Image by Royce Stevenson
Your work also has a real sense and reverence for history, specifically the "Kansas Travels" series. What attracts you to those types of places and scenes?
Royce: I love traveling!  One thing that I don’t think most people in Kansas realize is how many awesome places there are to see in Kansas!  I was also a history major in college so when I drive around and see these small Kansas towns I think to myself, who used to live here and why?  The smaller the town the better!  Plus Kansas has quite a few ghost towns so there is always something cool to see.  A great example of this is my ongoing Kansas Carnival project.  Many of the county fairs and small festivals with carnivals are the biggest event for some of the small Kansas towns and counties every year.  They wait for them to come every summer and it is an event they save up for!  If you ever want to see want the soul and heart of Kansas is about, go to one of these county fairs.  Also being born and raised in Kansas, it is who I am and I am so proud that I can represent the state by showing it off in photos.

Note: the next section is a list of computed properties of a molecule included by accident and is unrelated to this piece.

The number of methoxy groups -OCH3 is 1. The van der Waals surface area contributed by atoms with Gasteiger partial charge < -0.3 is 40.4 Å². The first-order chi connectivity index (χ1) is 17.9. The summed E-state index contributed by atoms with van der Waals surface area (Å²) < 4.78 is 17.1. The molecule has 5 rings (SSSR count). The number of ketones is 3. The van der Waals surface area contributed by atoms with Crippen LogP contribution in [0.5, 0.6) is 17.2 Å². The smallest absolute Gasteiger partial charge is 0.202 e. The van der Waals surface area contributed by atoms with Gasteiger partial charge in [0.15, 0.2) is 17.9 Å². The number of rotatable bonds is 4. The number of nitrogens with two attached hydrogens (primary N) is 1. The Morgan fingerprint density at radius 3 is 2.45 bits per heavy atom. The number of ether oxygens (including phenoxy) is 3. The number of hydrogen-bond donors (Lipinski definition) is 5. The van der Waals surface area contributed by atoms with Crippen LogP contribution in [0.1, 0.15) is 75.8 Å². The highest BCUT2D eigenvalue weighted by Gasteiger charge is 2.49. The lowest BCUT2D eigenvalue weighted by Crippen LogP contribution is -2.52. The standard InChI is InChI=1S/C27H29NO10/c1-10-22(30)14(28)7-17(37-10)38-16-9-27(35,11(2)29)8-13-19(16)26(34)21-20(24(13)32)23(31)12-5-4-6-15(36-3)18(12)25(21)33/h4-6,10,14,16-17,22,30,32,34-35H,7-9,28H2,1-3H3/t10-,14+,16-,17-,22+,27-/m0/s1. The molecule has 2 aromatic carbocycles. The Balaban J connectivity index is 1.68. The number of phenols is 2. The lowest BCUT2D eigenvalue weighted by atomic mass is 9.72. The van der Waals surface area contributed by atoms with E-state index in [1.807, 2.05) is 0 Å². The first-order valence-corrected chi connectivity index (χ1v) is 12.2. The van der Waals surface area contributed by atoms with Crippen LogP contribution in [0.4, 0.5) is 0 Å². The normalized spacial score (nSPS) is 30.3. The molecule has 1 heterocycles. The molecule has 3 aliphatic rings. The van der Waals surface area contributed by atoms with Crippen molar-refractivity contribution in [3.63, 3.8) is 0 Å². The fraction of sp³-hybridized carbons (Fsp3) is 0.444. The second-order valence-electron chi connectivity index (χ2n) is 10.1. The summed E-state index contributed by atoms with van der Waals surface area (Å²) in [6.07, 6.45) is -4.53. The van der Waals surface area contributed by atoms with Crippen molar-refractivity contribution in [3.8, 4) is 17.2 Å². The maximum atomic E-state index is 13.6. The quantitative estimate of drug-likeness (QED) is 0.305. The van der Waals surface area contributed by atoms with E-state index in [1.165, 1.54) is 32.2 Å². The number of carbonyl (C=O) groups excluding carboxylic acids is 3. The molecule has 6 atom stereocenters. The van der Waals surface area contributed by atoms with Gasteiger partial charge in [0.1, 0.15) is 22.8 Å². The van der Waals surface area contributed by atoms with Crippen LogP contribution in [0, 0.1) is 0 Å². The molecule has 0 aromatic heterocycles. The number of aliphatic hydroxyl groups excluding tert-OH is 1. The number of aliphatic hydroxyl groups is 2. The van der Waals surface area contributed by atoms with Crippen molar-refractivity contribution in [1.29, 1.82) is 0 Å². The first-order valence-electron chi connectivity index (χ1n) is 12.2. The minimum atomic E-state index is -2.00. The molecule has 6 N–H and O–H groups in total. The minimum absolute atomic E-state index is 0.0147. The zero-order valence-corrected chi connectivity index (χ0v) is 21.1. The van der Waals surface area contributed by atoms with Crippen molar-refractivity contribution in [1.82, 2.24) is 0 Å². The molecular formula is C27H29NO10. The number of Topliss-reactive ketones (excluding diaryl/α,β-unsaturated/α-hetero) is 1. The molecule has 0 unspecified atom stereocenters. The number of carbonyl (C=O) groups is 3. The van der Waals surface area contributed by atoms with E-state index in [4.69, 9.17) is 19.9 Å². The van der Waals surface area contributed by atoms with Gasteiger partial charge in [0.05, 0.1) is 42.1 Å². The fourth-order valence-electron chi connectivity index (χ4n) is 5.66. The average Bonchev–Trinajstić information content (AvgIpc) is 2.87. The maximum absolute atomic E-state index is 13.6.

And finally: You're a Radio DJ! How does this influence your photography?
Royce: Yes.  Many times I am able to get access to places and talk to people that normally I would never be able too.  Also working in radio, you have to be able to feel comfortable talking to strangers and dealing with people.  Having people skills is such a part of it for me.
Make sure to check out Royce's work and connect with him on social media:
Snapchat: royceontheradio